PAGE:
Published: Wed, May 27, 2020

China urges Canada to immediately release Meng Wanzhou

China urges Canada to immediately release Meng Wanzhou

Media and security outside Meng Wanzhou's house Wednesday, May 27, 2020.

She has been out on bail but under house arrest in Vancouver, where she owns property, since shortly after she was detained in December 2018.

Shortly after Meng's arrest in 2018, Trump told Reuters he would "certainly intervene" in Meng's case if he "thought it was necessary" to help forge a trade deal with China.

Whether she goes free or continues her battle against USA extradition, the ruling is likely to further escalate the fight between Washington and Beijing, increasingly at loggerheads over everything from the coronavirus pandemic to the status of Taiwan and Hong Kong to trade and investment.

Otherwise, Meng's case would continue on to a second phase in June, followed by more hearings in September.

Wednesday's decision will determine whether the crime Meng is accused of committing is also illegal in Canada, which could prompt fresh rounds of legal arguments - including ones regarding the lawfulness of her December arrest. Ms Meng has avenues to appeal throughout the process and some extradition cases have dragged on for years. In contrast, Meng was photographed by CBC News on Saturday as she posed with almost a dozen colleagues and friends - social distancing rules to fight the virus notwithstanding - displaying victory signs in front of the courthouse.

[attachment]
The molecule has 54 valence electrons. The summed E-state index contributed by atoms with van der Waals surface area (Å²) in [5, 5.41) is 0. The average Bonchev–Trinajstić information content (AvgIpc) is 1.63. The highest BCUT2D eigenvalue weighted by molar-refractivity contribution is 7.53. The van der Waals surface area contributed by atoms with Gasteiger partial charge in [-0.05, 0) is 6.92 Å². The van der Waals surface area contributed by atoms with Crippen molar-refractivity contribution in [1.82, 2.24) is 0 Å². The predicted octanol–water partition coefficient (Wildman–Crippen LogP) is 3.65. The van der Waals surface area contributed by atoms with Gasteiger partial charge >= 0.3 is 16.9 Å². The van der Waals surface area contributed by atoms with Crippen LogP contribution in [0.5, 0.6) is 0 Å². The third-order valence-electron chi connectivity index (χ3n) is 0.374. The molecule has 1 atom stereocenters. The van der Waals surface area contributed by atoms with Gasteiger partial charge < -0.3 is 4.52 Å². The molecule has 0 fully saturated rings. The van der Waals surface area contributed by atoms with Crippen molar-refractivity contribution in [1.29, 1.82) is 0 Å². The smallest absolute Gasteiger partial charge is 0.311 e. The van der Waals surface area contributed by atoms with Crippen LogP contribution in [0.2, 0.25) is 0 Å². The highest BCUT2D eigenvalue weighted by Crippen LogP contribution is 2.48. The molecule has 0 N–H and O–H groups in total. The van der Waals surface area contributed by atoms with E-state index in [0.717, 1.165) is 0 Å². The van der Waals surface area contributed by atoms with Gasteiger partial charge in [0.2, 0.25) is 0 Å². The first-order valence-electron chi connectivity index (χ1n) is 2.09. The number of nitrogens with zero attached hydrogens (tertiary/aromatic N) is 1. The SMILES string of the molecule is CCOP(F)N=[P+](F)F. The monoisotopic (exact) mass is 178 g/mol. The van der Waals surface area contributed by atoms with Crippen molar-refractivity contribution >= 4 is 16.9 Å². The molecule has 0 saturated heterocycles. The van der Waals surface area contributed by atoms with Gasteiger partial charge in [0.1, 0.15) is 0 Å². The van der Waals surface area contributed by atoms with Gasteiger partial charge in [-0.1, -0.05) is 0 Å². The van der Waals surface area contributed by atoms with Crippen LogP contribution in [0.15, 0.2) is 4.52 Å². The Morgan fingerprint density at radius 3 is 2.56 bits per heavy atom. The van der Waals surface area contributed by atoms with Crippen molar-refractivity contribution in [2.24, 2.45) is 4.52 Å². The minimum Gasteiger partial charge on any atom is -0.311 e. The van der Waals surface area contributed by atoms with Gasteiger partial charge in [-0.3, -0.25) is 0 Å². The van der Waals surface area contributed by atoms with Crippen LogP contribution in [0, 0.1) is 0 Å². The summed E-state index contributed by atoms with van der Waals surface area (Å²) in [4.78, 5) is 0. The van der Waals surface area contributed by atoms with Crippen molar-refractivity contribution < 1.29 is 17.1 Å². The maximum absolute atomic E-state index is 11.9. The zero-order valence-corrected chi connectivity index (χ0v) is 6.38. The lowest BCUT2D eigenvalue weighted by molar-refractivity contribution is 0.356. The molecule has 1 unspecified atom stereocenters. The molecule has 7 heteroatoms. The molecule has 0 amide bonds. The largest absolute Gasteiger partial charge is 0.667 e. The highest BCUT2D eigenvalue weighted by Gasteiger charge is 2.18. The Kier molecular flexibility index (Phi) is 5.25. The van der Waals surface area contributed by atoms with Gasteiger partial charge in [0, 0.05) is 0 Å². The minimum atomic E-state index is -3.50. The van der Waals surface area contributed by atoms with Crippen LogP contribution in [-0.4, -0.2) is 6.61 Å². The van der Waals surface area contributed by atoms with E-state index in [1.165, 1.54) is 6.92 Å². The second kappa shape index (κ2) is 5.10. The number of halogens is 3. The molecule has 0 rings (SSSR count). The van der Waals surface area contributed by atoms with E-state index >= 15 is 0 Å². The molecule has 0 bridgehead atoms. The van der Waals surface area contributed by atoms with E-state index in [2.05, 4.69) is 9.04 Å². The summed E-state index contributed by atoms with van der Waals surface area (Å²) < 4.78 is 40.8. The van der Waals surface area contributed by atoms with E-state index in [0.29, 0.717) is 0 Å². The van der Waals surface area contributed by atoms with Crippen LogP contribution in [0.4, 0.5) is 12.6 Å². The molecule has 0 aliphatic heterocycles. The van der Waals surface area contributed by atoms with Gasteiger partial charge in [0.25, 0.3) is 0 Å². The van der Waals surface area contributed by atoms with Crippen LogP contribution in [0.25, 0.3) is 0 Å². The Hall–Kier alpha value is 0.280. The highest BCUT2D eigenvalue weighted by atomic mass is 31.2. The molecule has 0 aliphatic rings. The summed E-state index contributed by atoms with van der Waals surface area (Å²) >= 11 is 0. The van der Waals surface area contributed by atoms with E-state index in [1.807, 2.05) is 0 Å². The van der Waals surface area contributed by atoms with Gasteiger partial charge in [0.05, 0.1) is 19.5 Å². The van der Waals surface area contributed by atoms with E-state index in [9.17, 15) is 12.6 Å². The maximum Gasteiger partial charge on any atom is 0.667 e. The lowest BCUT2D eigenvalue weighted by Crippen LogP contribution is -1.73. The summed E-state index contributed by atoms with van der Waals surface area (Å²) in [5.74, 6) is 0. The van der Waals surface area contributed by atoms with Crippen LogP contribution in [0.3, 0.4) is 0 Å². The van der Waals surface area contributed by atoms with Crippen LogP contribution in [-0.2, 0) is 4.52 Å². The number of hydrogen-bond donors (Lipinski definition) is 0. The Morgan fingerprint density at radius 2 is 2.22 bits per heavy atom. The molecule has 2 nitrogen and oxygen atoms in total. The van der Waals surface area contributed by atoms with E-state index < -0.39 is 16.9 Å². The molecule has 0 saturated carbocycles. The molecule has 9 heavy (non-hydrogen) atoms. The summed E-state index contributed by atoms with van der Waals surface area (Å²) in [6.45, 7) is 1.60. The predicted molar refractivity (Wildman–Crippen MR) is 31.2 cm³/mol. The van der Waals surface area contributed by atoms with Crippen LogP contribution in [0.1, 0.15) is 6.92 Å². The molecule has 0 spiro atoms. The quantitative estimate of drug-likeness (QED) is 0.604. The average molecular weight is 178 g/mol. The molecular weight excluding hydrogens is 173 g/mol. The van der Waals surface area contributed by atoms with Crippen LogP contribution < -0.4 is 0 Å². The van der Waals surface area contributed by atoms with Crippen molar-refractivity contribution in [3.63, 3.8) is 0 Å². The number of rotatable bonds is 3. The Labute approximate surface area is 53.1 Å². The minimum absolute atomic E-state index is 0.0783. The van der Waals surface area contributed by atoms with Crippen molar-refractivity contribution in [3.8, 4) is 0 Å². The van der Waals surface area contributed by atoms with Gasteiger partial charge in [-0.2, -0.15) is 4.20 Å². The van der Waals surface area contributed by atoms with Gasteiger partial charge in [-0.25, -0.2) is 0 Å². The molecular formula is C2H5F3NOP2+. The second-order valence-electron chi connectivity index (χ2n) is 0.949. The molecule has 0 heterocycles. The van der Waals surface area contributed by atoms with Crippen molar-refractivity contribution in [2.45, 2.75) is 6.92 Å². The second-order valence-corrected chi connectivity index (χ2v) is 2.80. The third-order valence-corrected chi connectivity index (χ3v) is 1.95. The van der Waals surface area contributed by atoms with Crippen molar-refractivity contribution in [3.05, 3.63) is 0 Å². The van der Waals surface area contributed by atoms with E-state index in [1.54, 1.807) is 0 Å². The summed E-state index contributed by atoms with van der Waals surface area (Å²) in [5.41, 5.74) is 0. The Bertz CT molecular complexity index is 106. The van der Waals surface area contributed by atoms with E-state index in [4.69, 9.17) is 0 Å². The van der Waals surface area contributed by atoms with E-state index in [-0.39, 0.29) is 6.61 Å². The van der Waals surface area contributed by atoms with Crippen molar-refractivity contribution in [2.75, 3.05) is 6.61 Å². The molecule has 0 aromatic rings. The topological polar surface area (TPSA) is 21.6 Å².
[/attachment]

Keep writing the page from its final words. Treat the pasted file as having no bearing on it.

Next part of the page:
Since being released on $10-million bail in December 2018, she has served house arrest in her Vancouver west side home, wearing a Global Positioning System ankle bracelet. He said the rights of Kovrig and Spavor had been "guaranteed and protected".

The arrests of former Canadian diplomat Michael Kovrig and businessman Michael Spavor nine days after Meng was taken into custody have been widely decried as retribution.

Many Canadians' perspectives on China have likely shifted amid stories of human rights abuses against Uighur Muslims in Xinjiang, interference in Hong Kong and the treatment of the two Canadian detainees, he said. China also blocked some agricultural imports from Canada.


Authorities allege that Meng lied to the HSBC bank about Huawei's relationship with its Iran-based affiliate Skycom, putting the bank at risk of violating United States sanctions.

She and Huawei deny the charges.

"Lying to a bank to obtain financial services is fraud", he said. Her defence has argued that the USA case is, in reality, a sanctions-violations complaint framed as fraud.

China's foreign ministry urged Meng's release at a regular briefing in Beijing on Tuesday, saying the United States and Canada had "abused their bilateral agreement on extradition".

Foreign Ministry spokesperson Zhao Lijian made the remarks at a regular press conference and noted Meng's case is a serious political incident. Canada's Prime Minister Justin Trudeau calls their continued detention "arbitrary".

"China doesn't work quite the same way, and [doesn't] seem to understand that we do", he said last week.

A United States indictment unsealed in NY in February, meanwhile, further alleged Huawei and its proxies conspired "to misappropriate intellectual property" from six U.S. firms as part of a strategy to grow and become the world's largest telecom equipment maker.

Huawei wants to build a 5G cellphone network in Canada but the decision to allow it has been postponed.

The decision could set into motion a firestorm of political blowback for Canada.

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